In a separate study (15), it was reported that a P. gingivalis luxS mutant produced approximately 30% less Lys-gingipain and about 45% less Arg-gingipain, two cysteine proteases that are synthesized at high cell densities. While the regulation of genes involved in iron acquisition, protease synthesis, and leukotoxin production appears to be influenced by the presence of AI-2 in P. gingivalis and A. actinomycetemcomitans, it is not yet clear whether the differential regulation of these genes affects the virulence of these oral pathogens in vivo. Nonetheless, the pairing of P. gingivalis and A. actinomycetemcomitans has provided a starting point for demonstrating that AI-2 may serve as an interspecies signal (108, 133) in two organisms that coexist in the same ecological niche.

Modeling Oral Bacterial Mixed-Species Communication by AI-2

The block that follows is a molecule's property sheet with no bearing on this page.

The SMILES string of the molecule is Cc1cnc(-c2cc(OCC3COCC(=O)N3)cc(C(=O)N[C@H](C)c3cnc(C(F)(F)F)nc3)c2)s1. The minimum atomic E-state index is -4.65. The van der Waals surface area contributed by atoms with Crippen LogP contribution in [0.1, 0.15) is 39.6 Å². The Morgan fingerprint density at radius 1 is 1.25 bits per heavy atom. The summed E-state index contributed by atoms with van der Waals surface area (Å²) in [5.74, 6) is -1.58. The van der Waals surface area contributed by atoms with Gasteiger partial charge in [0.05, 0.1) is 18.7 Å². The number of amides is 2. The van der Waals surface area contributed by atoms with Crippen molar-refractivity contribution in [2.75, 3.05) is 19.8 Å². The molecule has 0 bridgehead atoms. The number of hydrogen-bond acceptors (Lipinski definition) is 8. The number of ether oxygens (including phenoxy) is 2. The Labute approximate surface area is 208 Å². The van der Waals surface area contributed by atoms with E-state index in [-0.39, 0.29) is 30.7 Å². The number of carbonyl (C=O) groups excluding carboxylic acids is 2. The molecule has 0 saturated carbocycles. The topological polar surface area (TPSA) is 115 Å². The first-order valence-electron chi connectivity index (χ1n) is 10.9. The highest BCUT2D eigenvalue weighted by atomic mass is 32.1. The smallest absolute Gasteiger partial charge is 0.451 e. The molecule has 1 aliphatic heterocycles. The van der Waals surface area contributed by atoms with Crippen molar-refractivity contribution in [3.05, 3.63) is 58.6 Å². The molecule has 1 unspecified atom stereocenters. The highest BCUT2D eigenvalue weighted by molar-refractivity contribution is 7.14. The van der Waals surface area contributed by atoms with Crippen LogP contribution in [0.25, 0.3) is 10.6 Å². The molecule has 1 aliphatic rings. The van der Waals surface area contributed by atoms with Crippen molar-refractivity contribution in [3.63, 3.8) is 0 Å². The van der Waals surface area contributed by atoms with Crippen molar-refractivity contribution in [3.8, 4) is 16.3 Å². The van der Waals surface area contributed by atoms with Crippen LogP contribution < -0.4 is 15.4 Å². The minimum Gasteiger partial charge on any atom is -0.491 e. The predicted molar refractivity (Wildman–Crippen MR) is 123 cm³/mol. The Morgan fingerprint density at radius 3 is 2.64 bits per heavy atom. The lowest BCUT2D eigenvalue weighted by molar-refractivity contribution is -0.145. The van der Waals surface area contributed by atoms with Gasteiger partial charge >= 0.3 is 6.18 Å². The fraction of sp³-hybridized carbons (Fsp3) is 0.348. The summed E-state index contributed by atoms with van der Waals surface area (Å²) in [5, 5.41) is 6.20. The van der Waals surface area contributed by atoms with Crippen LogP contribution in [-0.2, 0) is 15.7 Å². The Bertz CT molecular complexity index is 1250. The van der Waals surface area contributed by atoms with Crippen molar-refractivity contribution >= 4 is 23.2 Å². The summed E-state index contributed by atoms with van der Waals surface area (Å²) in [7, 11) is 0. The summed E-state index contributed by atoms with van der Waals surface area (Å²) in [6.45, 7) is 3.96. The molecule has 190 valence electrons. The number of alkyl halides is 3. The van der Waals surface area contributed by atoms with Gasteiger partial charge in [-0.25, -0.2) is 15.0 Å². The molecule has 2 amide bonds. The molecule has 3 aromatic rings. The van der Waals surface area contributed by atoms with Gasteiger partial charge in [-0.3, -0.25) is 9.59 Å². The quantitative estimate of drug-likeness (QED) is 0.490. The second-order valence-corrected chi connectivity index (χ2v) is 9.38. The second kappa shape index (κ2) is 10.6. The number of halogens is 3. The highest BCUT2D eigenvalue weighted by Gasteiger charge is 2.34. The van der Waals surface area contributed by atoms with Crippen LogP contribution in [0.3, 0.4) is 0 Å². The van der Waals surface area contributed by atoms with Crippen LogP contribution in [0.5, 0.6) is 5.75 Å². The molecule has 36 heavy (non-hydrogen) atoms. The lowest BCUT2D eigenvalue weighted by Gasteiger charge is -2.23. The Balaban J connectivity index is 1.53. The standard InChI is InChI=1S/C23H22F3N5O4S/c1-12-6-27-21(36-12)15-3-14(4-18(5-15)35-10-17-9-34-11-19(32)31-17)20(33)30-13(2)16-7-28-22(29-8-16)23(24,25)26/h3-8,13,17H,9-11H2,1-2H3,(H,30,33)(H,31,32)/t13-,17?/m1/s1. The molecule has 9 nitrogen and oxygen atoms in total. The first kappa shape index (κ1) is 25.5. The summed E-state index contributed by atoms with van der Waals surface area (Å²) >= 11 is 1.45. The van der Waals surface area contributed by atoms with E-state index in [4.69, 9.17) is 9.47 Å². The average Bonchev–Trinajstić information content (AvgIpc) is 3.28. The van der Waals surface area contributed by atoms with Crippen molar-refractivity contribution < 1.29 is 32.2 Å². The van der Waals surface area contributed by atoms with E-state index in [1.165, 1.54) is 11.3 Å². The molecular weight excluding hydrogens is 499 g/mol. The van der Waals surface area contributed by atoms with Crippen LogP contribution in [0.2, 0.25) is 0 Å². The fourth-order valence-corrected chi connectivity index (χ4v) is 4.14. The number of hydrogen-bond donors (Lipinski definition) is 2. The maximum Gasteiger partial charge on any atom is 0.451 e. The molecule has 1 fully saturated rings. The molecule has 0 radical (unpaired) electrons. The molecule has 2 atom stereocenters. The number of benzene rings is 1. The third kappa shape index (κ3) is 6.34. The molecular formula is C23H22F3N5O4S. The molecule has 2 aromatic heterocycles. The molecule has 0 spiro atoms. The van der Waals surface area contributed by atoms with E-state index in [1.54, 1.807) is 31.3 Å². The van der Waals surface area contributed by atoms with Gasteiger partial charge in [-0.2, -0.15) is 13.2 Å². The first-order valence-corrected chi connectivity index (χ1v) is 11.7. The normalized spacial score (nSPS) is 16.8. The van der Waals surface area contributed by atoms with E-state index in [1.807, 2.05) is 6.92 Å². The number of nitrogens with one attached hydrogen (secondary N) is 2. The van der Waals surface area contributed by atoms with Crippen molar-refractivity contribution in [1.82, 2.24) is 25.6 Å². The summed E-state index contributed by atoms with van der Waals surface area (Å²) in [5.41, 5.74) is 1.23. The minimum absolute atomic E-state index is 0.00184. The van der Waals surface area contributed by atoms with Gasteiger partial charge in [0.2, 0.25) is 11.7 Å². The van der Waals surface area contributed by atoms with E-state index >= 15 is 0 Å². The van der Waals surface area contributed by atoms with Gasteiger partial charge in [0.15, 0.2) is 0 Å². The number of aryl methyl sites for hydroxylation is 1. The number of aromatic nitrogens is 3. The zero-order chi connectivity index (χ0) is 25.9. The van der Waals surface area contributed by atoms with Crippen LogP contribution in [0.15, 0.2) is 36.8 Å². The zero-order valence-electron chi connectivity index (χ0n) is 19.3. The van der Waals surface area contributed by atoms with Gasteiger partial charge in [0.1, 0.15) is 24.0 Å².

A LuxP homologue was found in A. actinomycetemcomitans (48) but not in P. gingivalis (26). This leaves open the possibility that oral bacteria may have alternate binding proteins for AI-2 that may be like the periplasmic ribose-binding proteins of E. coli and S. enterica serovar Typhimurium (7) and a recently discovered transporter of AI-2 in S. enterica serovar Typhimurium (141), which are all homologous to LuxP of V. harveyi. In accordance with the concept of alternative binding proteins, it is possible that a variety of cognate fits of pro-AI-2 molecules and binding proteins may occur within a mixed-species community. The binding affinity of each pro-AI-2/binding protein pair may be characteristic of a species and thus permit numerous potential cognate fits within mixed-species communities. Thus, by using their respective cognate binding proteins, many species could simultaneously sample a mixture of pro-AI-2 in their microenvironment. Likewise, a mixture of pro-AI-2 in the microenvironment may be sampled differently by different bacteria because the concentration of pro-AI-2 molecules is critical for specificity in regulating gene expression. Thus, the capacity of AI-2 to serve as a universal signal within a mixed-species bacterial community may stem from individual organisms' abilities to bind and respond to unique molecules within the environmental pool of pro-AI-2.